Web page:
Family and Domestic Violence Law

The Family Law Act outlines a number of examples of what constitutes family violence, however family and domestic violence laws are legislated in each state or territory rather than the one piece of legislation covering the whole of Australia.

The definition of family violence in the Family Law Act is not the same definition as the definition in Tasmania’s Family Violence Act.

Under the Family Violence Act in Tasmania, family violence can occur between people aged 16 years and over and who:

  • are married or have been married;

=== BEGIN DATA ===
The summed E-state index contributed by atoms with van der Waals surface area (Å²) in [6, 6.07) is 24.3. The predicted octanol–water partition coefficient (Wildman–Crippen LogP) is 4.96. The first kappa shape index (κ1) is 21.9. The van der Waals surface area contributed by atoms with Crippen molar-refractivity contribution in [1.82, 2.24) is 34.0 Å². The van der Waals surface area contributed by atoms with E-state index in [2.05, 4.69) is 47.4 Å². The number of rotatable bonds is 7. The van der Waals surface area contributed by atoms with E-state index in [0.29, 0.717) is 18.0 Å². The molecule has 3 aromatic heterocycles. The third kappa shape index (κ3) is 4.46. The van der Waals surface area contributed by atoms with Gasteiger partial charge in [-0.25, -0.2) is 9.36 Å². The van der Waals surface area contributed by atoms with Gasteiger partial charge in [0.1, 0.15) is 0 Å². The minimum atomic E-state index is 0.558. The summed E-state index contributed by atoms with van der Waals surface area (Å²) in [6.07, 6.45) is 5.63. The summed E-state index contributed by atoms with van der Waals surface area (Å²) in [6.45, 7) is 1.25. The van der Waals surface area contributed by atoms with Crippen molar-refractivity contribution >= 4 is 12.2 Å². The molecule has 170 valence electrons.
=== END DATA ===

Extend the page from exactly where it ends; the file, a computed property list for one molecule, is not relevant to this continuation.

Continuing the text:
• are in a significant relationship or have been in one.

Significant relationships are defined as between two persons who have a relationship as a couple and who are not married to one another or who are not related by family. This includes same-sex and de facto relationships.

Family Violence can include any of the following types of behaviour committed by a person, directly or indirectly, against that person’s spouse or partner:

  • assault including sexual assault;
  • threats, coercion, intimidation or verbal abuse;
  • abduction;
  • stalking
  • attempting or threatening any of the above;
  • economic abuse;
  • emotional abuse or intimidation.

It is also important to note that Family Violence Orders for other states or territories can be registered and enforced in Tasmania.

For advice, you can contact the Legal Aid Commission of Tasmania.